CUE Behavioural Change Framework

The CUE Change Framework is a people-centric approach to help move people from resistance to engagement

A quote often attributed to Theodore Roosevelt summarises the core of the CUE Behavioural Change Framework “Nobody cares how much you know until they know how much you care.” We often don’t really care what you need either, until we know how much you care.

Too often we try persuade through intellectual argument alone. However, research from both Neuroscience and Behavioural Economics clearly demonstrates that our decisions are largely emotional, and not as logical as we like to believe. How we feel colours and influences how we act.

Think of a situation where you had “irrefutable data”, reason and logic on your side, and believed there was absolutely no way your perfectly constructed argument could fail to persuade. However, still the other the other person dug in their heels and refused to budge. Your data-rich logical pitch didn’t succeed in moving them or getting them on board.  A combination of emotion and logic are the ideal, however it is essential to remember that we are not persuaded by logic alone. Additionally too many changes outside our control can quickly lead to Change Fatigue.

Change is often confusing, scary and messy. A people-centric approach can help improve performance and increase engagement.

In the theatre a CUE is a thing said or done that serves as a signal to an actor to begin their performance. Similarly the CUE Behavioural Change Framework is a stimulus to performance during change.

CUE Behavioural Change Framework Model

The CUE Behavioural Change Framework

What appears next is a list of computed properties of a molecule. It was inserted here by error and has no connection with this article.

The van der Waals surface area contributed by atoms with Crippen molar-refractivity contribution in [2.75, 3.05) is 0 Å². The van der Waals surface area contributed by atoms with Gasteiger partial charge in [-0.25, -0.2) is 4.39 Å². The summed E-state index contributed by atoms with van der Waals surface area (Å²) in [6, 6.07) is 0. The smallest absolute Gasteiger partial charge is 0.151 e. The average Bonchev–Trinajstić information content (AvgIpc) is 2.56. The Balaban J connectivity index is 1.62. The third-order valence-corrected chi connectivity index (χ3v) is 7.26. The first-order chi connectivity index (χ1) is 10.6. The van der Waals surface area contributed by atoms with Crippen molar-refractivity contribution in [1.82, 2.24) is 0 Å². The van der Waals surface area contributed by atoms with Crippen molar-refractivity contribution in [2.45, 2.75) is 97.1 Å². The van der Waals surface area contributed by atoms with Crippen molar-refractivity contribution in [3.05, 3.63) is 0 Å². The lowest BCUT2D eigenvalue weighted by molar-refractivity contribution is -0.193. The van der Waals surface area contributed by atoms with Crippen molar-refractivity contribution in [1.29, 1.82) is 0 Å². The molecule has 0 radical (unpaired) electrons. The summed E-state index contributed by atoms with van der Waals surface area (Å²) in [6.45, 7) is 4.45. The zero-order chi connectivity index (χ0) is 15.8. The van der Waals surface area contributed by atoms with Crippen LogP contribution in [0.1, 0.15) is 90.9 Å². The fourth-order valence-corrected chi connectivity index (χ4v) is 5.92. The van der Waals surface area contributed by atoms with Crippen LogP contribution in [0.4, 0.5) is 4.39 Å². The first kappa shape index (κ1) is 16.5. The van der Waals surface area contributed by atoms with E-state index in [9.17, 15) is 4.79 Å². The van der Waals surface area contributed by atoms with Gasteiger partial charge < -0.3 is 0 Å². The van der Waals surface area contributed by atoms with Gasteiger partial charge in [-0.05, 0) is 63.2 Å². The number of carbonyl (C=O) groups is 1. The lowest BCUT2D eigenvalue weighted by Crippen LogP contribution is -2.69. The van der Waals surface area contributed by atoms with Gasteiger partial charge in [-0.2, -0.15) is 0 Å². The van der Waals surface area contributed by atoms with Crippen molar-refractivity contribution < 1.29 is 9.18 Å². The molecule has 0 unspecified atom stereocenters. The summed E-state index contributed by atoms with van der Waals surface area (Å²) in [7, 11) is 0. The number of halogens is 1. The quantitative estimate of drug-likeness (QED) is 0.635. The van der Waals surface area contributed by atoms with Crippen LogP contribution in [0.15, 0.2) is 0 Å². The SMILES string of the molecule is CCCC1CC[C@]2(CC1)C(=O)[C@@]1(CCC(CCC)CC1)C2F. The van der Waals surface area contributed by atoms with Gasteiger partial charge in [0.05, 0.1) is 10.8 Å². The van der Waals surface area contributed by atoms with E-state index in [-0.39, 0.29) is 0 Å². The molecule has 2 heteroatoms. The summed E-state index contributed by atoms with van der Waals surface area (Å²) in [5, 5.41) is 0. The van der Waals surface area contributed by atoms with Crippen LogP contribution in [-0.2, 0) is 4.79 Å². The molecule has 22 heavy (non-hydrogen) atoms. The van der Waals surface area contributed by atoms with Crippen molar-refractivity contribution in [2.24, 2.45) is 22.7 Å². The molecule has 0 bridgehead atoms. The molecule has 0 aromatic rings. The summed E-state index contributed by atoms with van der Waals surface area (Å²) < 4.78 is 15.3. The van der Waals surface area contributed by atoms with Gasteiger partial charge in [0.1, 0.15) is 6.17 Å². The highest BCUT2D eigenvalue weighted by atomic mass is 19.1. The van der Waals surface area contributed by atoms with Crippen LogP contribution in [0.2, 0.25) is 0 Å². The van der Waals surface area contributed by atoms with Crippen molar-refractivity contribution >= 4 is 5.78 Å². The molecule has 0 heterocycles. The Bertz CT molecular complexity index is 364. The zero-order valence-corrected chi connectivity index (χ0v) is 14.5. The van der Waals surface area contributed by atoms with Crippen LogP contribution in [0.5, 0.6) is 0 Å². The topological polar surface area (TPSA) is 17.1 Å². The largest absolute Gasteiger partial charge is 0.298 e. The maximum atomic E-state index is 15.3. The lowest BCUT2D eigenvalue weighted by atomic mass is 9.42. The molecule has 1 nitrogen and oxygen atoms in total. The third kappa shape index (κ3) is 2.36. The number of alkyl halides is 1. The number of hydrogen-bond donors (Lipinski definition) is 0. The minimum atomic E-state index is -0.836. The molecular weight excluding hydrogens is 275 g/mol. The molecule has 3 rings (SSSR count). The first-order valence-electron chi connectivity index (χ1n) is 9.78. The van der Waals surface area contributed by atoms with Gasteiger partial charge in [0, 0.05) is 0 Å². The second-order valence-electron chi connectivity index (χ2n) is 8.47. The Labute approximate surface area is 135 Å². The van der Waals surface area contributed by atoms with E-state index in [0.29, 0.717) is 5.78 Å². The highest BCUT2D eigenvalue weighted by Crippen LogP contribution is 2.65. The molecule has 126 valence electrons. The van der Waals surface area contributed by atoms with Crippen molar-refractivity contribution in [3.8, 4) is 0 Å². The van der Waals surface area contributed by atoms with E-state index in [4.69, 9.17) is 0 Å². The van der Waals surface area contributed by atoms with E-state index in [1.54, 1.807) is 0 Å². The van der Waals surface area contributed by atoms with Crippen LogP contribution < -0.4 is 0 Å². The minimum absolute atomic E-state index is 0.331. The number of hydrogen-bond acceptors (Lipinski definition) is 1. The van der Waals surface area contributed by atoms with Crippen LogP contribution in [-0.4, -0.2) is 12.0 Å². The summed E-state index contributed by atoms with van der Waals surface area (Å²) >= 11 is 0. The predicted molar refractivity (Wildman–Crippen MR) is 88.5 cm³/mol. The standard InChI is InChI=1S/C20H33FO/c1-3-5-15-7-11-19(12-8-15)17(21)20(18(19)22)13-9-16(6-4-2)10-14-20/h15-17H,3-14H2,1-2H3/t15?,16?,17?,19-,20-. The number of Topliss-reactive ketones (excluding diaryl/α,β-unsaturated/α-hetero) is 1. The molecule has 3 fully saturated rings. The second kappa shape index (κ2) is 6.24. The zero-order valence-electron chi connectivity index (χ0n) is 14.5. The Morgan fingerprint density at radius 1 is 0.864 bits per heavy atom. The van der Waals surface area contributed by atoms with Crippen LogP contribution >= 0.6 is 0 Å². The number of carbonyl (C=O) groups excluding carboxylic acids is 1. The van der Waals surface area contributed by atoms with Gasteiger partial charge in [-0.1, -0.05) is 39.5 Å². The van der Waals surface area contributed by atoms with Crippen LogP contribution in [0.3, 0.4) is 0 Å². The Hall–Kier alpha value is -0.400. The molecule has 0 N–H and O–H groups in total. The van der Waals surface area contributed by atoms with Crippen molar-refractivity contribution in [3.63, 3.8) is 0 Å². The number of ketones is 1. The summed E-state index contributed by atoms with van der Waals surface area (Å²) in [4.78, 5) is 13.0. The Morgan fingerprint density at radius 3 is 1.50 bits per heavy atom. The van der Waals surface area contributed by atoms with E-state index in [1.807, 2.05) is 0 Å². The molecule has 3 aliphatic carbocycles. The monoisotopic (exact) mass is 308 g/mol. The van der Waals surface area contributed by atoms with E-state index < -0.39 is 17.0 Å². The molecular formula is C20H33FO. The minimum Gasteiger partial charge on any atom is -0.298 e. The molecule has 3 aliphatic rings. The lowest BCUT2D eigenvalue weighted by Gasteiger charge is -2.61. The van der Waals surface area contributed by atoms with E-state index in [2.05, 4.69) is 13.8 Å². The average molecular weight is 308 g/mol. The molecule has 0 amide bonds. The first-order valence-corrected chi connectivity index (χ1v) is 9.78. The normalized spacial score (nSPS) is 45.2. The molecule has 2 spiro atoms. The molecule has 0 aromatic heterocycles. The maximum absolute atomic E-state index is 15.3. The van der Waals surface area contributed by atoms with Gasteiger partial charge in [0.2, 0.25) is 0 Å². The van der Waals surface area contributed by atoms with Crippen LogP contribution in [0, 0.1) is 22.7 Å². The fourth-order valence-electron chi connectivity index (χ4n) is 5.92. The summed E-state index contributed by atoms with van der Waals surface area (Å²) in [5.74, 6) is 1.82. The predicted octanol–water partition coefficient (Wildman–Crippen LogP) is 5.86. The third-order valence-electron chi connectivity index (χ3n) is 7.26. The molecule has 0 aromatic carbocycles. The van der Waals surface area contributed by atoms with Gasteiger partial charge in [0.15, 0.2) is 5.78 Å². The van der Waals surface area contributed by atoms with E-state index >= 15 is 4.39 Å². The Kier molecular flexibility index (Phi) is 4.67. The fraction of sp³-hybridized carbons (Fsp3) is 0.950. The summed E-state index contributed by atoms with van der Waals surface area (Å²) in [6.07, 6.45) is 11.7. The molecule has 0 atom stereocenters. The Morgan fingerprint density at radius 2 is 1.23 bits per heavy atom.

Care Demonstrated

We want people to buy-in (care) about the change, why it is happening and why it matters. Research indicates that buy-in is more likely to happen when we feel involved and valued.  Unfortunately many participants in change programmes feel that the change is happening to them. Consultation, giving the employees a voice, and inviting them to participate in the change (with tangible support) is more powerful then dictating a change happen. Actions speak louder than words when it comes to changing behaviours and winning hearts and minds.

Understanding Shared

Understanding is not a one-way process. It requires sharing ideas, eliciting feedback (How has the idea landed? & What do you need to know?). In a change process it is important to go beyond sharing the need for the change but to also explore the impact and real cost (time, energy, customer impact) of the change. When we understand why a change is happening, how it will impact us and what we can do to contribute it is easier to plot the way forward.

Engaging Behaviours

Once a level of buy-in and understanding has been created identified desired behaviours can begin to be embedded. These new behaviours need to be appropriately recognised and rewarded. When we have new desired behaviours introduced while older (now) misaligned behaviours are still measured and rewarded change becomes more challenging. We give more weight to what is measured, acknowledged and rewarded.

At the heart of the CUE Change Framework is living the organisation’s core Values

When an organisation talks about core values such as teamwork and community but does not demonstrate these values change is harder. Change thrust on teams with little congruence to the “Core value” will quickly lead to the perception of the values being PR fluff, and cause them to become de-motivational. Congruent leadership behaviours in line with stated values and an engaging narrative (change story) is at the heart of a people-centric change programme.

CUE Behavioural Change Framework #Infographic

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Richard Riche

Change Communication and Employee Engagement specialist at One Clear Message Consulting
Richard specialises in helping you build real human communication skills. Employee Engagement / Experience, Emotional Intelligence skills, building high performance teams and a great place you want to work. TED style speaking and presentation skills. Training, consulting and coaching.
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